We had two full-fledged reunions at our house.  My dad’s siblings, their families, and his uncle came one year to the annual “Descendents of Lloyd and Ella Amore” reunion that we hosted.  For 3-4 days the Amore siblings were in the pool, in the kitchen, sitting out in the backyard, eating catered picnic food, and enjoying the yearly get-together.  My grandfather’s family had their reunion one year at our house.  This was the Johnson-Blazer reunion that was normally held in Champagne County, Ohio.  Again, we swam, ate, played badmitten, and had a good time.

It wasn’t the actual picnic food that I remember.  It was the family get-togethers and the fun times we had.

So how about you?  What type of picnics did your family enjoy?

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Did you miss me while I was gone?  Looked like I had quite a few hits while I was away.  Our family just spent a week and a half on vacation visiting family out of state.  While at my mother’s, I did more digging in the photos and ephemera that are in boxes and found some more information.  Then we were in Missouri for my in-laws’ 60th wedding anniversary celebration (a month early).  It was wonderful to finally meet one of the granddaughters-in-law and three of the great-grandchildren as well as the daughter of one of a grandson’s fiancee’.  The in-laws have lots of land and the kids got to fish in both of their ponds, see interesting wildlife they don’t usually see, and enjoy the fresh air and sunshine in a slightly cooler environment than our normal 100 degree temps here in North Texas.  There was much food consumed (read that as A LOT!), many dishes washed and dried, many loads of laundry washed, dried, folded and put away, and lots of hugs and laughs.

I have some updates for a couple of the posts I’ve previously written so I will be getting to those as soon as I can.  Today though – it’s back to the real world which includes work, grocery shopping, bookkeeping and doing laundry!

Thanks for not forgetting me while I was gone!

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(I’ve written these posts to be published while I’m away from the computer – so you won’t have to actually live without me!)

Almost 8 years ago I came across a gold mine of genealogical information which I’ve alluded to before in previous posts.  My mom told me I could search everywhere for anything pertinent.  It was also another way for her to unload stuff on me.  In the very back room of the basement – where she keeps the washer and dryer, inside clothes line, freezer and small appliance items she uses rarely – I opened a large box.  Inside were a couple more boxes.  One had old photos that I pulled out and went through.  Another box held my “artwork” and silly letters I wrote as a young child – items that parents try to keep.  Another box had more photo albums and papers.  Now most of that is in my possession. I came across my mom’s and grandmother’s report cards, pictures of my dad’s family, pictures of my great-grandparents and my mom’s baby sister at death in their caskets (my family is morbid like that!).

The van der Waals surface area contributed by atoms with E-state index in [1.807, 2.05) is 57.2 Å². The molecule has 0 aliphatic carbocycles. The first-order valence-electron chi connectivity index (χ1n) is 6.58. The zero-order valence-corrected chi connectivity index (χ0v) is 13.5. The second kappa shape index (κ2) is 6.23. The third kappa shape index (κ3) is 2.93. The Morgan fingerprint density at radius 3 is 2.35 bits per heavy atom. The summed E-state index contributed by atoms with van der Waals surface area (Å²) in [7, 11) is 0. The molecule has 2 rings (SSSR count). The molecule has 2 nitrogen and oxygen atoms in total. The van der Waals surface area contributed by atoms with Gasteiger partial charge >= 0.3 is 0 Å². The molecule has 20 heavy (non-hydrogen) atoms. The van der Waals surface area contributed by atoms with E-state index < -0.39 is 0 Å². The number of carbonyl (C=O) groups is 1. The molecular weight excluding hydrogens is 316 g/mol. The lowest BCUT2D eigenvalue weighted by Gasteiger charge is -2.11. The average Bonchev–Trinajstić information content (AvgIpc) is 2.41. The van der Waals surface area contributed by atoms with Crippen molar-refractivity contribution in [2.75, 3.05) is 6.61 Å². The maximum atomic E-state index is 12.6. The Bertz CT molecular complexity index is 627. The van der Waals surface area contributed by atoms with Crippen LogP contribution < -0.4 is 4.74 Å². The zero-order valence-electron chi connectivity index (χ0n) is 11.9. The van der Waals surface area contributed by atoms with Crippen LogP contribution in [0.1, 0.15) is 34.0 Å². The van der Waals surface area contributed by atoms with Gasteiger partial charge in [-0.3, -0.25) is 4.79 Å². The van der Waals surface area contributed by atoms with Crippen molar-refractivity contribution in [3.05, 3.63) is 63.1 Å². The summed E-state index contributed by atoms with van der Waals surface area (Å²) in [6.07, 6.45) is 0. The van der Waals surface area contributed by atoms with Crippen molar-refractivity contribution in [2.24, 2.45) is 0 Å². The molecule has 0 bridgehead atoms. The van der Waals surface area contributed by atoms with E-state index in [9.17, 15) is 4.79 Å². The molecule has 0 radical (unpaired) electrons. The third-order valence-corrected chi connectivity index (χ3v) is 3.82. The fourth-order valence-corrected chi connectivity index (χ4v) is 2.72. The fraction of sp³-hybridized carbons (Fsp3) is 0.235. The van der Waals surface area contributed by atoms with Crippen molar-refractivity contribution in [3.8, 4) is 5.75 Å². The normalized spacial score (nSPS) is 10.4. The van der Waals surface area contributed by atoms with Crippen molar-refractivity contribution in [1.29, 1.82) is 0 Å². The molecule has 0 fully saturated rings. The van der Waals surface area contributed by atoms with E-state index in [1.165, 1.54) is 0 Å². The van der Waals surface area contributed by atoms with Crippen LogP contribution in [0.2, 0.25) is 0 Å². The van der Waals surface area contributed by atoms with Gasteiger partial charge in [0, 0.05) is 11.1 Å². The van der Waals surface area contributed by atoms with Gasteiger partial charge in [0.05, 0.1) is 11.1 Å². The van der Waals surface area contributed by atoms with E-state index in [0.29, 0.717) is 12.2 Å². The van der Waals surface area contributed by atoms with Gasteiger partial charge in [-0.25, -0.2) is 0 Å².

Then I went through every single photo album in my mom’s house (at least I think I did!) and removed “old” pictures or photos she told me I could take.  We spent time trying to label photos – especially really old ones of people I didn’t recognize. 

In another part of the basement is a big trunk.  My parents used it to pack clothes and household items when they moved to and from Japan in the 1950s.  Inside were blankets, un-cut material my mom had purchased to make clothes, and then in the very bottom was a box.  Written on the box was “Letters from WWI”.  My first thought was “no!”  There was no way any letters from WWI survived or that my mother would have them.  I opened it and sure enough there were letters.  One was dated May 1916 – my grandparents were still courting!  A hundred letters is an understatement. 

Then my mother found two more boxes with more letters – her letters from Japan to her parents; letters from my grandmother’s mom and siblings to my grandmother; later letters from my grandparents to each other when one of them was out of town.  Then my mom handed me a big manilla folder that contained letters my grandparents wrote her when they were stationed in Wiesbaden, Germany (I’ve posted some of the letters in a previous post).